The bitter argument over repealing and replacing the Affordable Care Act reaches a climax of sorts this week in the U.S. Senate.
Anyone who’s ever been sick or expects to be should pay close attention to three stories from Washington:
▪ The Congressional Budget Office will issue a report on the expected impact of the new GOP health care alternative, known as the Better Care Reconciliation Act. The CBO score is expected to still show millions of Americans will lose Medicaid coverage if the measure becomes law.
Republicans will boo the umpire, and some may try to ignore the CBO’s conclusions. You should not: The projections will be a significant part of the debate.
Never miss a local story.
▪ The Senate parliamentarian may weigh in on a part of the bill known as the Cruz amendment, named for the Texas senator. Ted Cruz wants to allow insurers to sell inexpensive insurance policies to healthy people, while crowding the sick into costlier comprehensive plans.
But the parliamentarian may decide Cruz’s amendment can’t pass with a simple majority (don’t ask why). If that happens, the amendment will collapse.
▪ The Senate itself will consider a “motion to proceed” to start debating the bill. It takes a simple majority.
Already some Republicans are claiming the motion is a mere technicality. “This isn’t a vote on the merits of the bill,” Sen. Lamar Alexander told Politico. “This is a vote on whether to even talk about it.”
If Moran and his colleagues vote yes, the path will clear for Senate Majority Leader Mitch McConnell to offer his own substitute bill in a week or two. Then he’ll dare Republicans to vote against it — President Donald Trump, he will say, has to have a victory.
It will be hard for senators like Moran to defy the president and oppose a health care reform bill that close to the finish line. The best way to stop the Senate bill is to avoid any debate, a concept Moran surely understands.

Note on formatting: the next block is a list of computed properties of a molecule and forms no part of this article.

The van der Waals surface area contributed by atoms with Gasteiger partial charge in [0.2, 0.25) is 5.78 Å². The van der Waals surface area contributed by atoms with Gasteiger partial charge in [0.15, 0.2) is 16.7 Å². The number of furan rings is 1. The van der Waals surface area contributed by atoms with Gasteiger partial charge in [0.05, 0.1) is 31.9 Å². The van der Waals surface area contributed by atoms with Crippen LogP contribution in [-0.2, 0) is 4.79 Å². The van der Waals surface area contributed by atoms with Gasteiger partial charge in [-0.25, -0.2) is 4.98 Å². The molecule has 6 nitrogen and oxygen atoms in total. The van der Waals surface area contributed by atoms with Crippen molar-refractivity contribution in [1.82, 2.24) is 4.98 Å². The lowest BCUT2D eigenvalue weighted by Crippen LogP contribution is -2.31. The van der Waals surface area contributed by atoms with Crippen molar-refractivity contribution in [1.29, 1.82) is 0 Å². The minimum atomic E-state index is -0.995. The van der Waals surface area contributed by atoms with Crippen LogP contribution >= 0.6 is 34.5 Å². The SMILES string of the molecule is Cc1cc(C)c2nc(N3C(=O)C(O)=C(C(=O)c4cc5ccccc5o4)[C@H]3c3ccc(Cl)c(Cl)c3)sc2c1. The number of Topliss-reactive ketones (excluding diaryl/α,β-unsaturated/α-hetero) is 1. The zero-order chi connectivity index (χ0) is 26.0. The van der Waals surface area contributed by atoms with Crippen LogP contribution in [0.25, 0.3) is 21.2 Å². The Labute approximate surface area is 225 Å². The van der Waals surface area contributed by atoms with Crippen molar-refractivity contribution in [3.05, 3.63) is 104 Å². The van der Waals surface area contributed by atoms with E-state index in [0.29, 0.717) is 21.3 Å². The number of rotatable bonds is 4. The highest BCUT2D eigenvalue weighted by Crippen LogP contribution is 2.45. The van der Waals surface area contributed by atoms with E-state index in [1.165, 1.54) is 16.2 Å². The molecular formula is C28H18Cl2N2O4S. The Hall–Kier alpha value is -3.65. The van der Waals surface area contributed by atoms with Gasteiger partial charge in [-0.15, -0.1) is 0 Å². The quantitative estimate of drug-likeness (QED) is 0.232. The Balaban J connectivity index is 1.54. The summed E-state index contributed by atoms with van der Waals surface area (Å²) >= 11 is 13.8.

Already two GOP senators have said they’ll vote against starting debate. One more, and the bill dies.
Then what happens?
Congress will likely cobble together a short-term rescue package for places where Obamacare exchanges are in trouble. Republicans will insist on a price — Democratic votes to raise the debt ceiling, for example.
Then everyone can move on to tax reform and the budget.
That would address the immediate problem but would not solve Obamacare’s fundamental challenges, which all sides acknowledge.
But defeat of the Senate GOP alternative might give health policy experts in both parties enough breathing space to work on important ideas addressing those shortfalls. Just last week a conservative writer suggested offering every American catastrophic coverage, paid for by taxes.
The money would come from ending the tax break for insurance provided by an employer. If every American had guaranteed coverage for major illnesses, the cost of private insurance would plummet, and the tax break would be worth less.
It’s an intriguing idea. It will get no traction until Congress clears away the brush by ending the repeal-and-replace meme the GOP has pushed for seven years.
Kansas is watching Moran, who may be the deciding vote.